An unbeatable Smoked Brisket Flat with Burnt Ends
If you’re into smoking meat, you gotta have a brisket recipe in your arsenal. This Smoked Brisket Flat recipe is simple, to the point and mind-bendingly good. Not to mention, we’ve thrown in some bonus burnt ends, so you’ll have everything you need to turn your cookout into a BBQ festival.
Smoked Brisket Flat 101
The flat is the leaner portion of the brisket and will have less marbling than the point. You can buy a whole brisket with both the point and flat connected, but for this recipe we recommend going with just the flat by itself.
The flat will be uniform in shape and color, with a thick fat cap.
Since the flat is leaner than the point, it’s easy to dry this meat out. We’ll combat this by adding some mustard and wrapping the meat in foil after.
Rubbing the Right Way
Every great brisket recipe needs an equally delicious rub. If you’re looking for an unbeatable brisket rub, you’ve certainly come to the right place.
Our Texas Bold Brisket Rub is a recipe straight from Jason Ragsdale and Bryan Golden of Lucky Dawgs BBQ. These BBQ champions bring you a trophy-worthy blend of herbs and spices. The same blend that helped them bring home some hardware in the brisket division at the American Royal World Series of Barbecue®.
You’ll coat all sides of your brisket with the brisket rub, which will help you achieve that crusty bark on the outside of the meat that gives every bite a little crunch.
If you love our Texas Bold Brisket Rub on this Brisket Flat, we recommend giving this Beef Ribeye with Onion Confit a shot. It’s another cookout staple that will keep ’em coming back.
1 Each Brisket Flat, about 6 pounds
2-3 Tablespoons Yellow Mustard, as needed
1 Tablespoon, per pound of brisket Twist’d Q™ Texas Bold Brisket Rub
1/4 Cup Your favorite BBQ sauce
1 Tablespoon Brown Sugar
1 Tablespoon Butter, unsalted
1.) Start your smoker following the manufacturer’s instructions and bring the temperature up to 250°F using your favorite smoking wood.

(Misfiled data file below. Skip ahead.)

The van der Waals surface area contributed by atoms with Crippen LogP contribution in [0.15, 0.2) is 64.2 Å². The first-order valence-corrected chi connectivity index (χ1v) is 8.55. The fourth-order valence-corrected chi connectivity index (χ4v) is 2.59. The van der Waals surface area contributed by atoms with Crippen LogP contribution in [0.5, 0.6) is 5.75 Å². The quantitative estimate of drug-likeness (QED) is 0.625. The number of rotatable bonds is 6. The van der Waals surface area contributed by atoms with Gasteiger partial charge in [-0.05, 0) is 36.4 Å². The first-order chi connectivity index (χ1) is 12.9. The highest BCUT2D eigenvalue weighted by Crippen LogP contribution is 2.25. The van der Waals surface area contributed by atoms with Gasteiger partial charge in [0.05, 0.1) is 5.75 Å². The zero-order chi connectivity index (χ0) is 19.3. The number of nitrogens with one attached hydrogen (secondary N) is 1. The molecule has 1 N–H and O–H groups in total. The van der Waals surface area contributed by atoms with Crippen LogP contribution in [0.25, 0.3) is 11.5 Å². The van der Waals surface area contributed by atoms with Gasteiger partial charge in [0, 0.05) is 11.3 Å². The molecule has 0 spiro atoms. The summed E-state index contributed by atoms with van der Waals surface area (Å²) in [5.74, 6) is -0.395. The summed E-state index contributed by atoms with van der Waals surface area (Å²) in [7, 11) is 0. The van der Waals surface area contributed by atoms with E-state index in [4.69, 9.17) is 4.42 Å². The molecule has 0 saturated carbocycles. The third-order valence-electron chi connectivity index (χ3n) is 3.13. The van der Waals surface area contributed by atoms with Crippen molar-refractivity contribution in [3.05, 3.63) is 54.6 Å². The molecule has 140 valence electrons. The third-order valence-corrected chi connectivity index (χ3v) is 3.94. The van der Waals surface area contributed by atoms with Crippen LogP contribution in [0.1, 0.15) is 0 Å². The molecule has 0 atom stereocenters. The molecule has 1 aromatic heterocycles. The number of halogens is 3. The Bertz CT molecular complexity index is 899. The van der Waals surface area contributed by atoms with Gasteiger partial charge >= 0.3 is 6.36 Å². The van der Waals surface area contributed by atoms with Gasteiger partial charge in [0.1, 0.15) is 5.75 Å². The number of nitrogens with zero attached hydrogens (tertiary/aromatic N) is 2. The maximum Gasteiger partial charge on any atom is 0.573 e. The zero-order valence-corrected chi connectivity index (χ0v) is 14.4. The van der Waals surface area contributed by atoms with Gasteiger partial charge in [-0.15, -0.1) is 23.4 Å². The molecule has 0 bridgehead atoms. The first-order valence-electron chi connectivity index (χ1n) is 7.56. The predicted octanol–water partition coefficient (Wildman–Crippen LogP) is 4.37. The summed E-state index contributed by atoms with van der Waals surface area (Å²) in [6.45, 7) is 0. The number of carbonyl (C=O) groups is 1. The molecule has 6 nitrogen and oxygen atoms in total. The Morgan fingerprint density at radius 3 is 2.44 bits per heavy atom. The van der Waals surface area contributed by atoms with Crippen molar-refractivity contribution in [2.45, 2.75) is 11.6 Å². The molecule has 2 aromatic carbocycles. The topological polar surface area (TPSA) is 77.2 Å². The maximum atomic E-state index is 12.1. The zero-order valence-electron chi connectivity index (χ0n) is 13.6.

2.) There are two sides to a brisket flat. One has a lot of fat on it and the other side will have some silver skin and minimal amounts of fat. We want to trim the side with the fat down to about 1/4 inch of fat. Not too much and not too little. On the silver skin side, remove as much of the silver skin as you can.
3.) Squirt the mustard onto the surface of the meat and smear it evenly over all surfaces. Then evenly coat all sides of the brisket with the Texas Bold Rub.
4.) Place the brisket in your smoker, fat side down. Smoke until a probe thermometer reaches 160°F when inserted into the thickest part of the meat. At this point, split your brisket in half and cut one half into 1 inch cubes. Combine the cubed brisket with the BBQ sauce of your choice, butter, and brown sugar in a disposable aluminum pan and cover. Wrap the other half of the brisket in foil, not too tightly though, you don’t want to brush any of the rub off. Continue to cook until a probe thermometer reaches 200°F when inserted into the thickest part of the wrapped meat. Once you’ve reached this point, open your foil up to create kind of a boat that cradles the brisket. Also, remove the cover from your cubed brisket and give it a stir. Crank your smoker up 25-50°F and cook until your thermometer reads 215-220°F. Opening the foil back up will help reform the crusty bark on top of your brisket.
5.) Remove the whole piece and roll foil back up and almost cover the brisket, leaving an opening about the size of a baseball. Place the brisket into an empty cooler and allow to rest for 1 hour. While the whole piece is resting, continue to cook the cubes, letting the ends burn and the sauce get concentrated and sticky. Remove the whole piece from the cooler and slice against the grain of the meat in any thickness you desire. If you want, lightly brush your favorite BBQ sauce on to the cut slices of meat.
6.) Remove the burnt ends from the smoker and serve the slices and ends immediately. Brisket flats will dry out very quickly if not consumed right away.